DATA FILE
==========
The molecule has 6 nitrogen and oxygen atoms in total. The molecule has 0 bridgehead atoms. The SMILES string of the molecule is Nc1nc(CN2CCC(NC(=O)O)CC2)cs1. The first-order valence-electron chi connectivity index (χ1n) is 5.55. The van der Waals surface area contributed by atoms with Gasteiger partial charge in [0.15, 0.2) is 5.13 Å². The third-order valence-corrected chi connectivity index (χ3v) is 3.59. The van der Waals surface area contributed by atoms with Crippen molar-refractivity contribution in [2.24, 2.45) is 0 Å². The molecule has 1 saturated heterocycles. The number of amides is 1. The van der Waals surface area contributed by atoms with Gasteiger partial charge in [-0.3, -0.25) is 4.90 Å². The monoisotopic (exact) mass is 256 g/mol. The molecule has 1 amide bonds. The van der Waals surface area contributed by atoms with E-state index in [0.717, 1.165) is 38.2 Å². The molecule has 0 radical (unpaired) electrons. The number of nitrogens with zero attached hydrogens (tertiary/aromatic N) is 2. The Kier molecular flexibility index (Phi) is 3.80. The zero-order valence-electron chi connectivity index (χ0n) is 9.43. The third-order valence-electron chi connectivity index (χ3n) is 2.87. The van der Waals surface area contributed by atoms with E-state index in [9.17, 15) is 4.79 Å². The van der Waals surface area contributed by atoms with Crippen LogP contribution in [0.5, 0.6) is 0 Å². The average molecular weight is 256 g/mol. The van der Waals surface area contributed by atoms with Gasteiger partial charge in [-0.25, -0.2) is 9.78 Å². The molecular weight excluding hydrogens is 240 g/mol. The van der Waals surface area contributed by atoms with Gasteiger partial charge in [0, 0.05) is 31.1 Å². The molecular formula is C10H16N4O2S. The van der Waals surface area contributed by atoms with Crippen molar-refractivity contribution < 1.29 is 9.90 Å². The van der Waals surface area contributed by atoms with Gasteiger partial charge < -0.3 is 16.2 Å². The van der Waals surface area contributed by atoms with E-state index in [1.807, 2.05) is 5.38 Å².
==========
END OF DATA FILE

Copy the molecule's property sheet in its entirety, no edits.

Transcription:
The molecule has 6 nitrogen and oxygen atoms in total. The molecule has 0 bridgehead atoms. The SMILES string of the molecule is Nc1nc(CN2CCC(NC(=O)O)CC2)cs1. The first-order valence-electron chi connectivity index (χ1n) is 5.55. The van der Waals surface area contributed by atoms with Gasteiger partial charge in [0.15, 0.2) is 5.13 Å². The third-order valence-corrected chi connectivity index (χ3v) is 3.59. The van der Waals surface area contributed by atoms with Crippen molar-refractivity contribution in [2.24, 2.45) is 0 Å². The molecule has 1 saturated heterocycles. The number of amides is 1. The van der Waals surface area contributed by atoms with Gasteiger partial charge in [-0.3, -0.25) is 4.90 Å². The monoisotopic (exact) mass is 256 g/mol. The molecule has 1 amide bonds. The van der Waals surface area contributed by atoms with E-state index in [0.717, 1.165) is 38.2 Å². The molecule has 0 radical (unpaired) electrons. The number of nitrogens with zero attached hydrogens (tertiary/aromatic N) is 2. The Kier molecular flexibility index (Phi) is 3.80. The zero-order valence-electron chi connectivity index (χ0n) is 9.43. The third-order valence-electron chi connectivity index (χ3n) is 2.87. The van der Waals surface area contributed by atoms with E-state index in [9.17, 15) is 4.79 Å². The van der Waals surface area contributed by atoms with Crippen LogP contribution in [0.5, 0.6) is 0 Å². The average molecular weight is 256 g/mol. The van der Waals surface area contributed by atoms with Gasteiger partial charge in [-0.25, -0.2) is 9.78 Å². The molecular weight excluding hydrogens is 240 g/mol. The van der Waals surface area contributed by atoms with Gasteiger partial charge in [0, 0.05) is 31.1 Å². The molecular formula is C10H16N4O2S. The van der Waals surface area contributed by atoms with Crippen molar-refractivity contribution < 1.29 is 9.90 Å². The van der Waals surface area contributed by atoms with Gasteiger partial charge < -0.3 is 16.2 Å². The van der Waals surface area contributed by atoms with E-state index in [1.807, 2.05) is 5.38 Å².